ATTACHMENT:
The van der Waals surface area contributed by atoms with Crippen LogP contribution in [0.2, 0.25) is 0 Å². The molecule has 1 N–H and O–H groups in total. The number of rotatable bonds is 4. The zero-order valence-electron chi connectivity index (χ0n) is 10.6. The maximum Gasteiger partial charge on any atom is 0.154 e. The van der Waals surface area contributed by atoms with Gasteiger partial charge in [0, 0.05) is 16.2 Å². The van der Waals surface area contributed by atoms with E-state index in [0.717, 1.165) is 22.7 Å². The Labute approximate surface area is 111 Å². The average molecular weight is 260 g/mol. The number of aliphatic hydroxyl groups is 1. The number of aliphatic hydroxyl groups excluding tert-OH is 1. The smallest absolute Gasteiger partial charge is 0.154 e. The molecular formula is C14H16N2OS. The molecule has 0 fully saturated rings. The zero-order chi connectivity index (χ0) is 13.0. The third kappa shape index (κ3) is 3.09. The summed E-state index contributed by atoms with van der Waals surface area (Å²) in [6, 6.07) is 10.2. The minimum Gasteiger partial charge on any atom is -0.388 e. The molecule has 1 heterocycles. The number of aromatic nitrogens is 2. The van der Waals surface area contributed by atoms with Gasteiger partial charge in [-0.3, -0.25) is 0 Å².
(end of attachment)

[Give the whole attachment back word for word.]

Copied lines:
The van der Waals surface area contributed by atoms with Crippen LogP contribution in [0.2, 0.25) is 0 Å². The molecule has 1 N–H and O–H groups in total. The number of rotatable bonds is 4. The zero-order valence-electron chi connectivity index (χ0n) is 10.6. The maximum Gasteiger partial charge on any atom is 0.154 e. The van der Waals surface area contributed by atoms with Gasteiger partial charge in [0, 0.05) is 16.2 Å². The van der Waals surface area contributed by atoms with E-state index in [0.717, 1.165) is 22.7 Å². The Labute approximate surface area is 111 Å². The average molecular weight is 260 g/mol. The number of aliphatic hydroxyl groups is 1. The number of aliphatic hydroxyl groups excluding tert-OH is 1. The smallest absolute Gasteiger partial charge is 0.154 e. The molecular formula is C14H16N2OS. The molecule has 0 fully saturated rings. The zero-order chi connectivity index (χ0) is 13.0. The third kappa shape index (κ3) is 3.09. The summed E-state index contributed by atoms with van der Waals surface area (Å²) in [6, 6.07) is 10.2. The minimum Gasteiger partial charge on any atom is -0.388 e. The molecule has 1 heterocycles. The number of aromatic nitrogens is 2. The van der Waals surface area contributed by atoms with Gasteiger partial charge in [-0.3, -0.25) is 0 Å².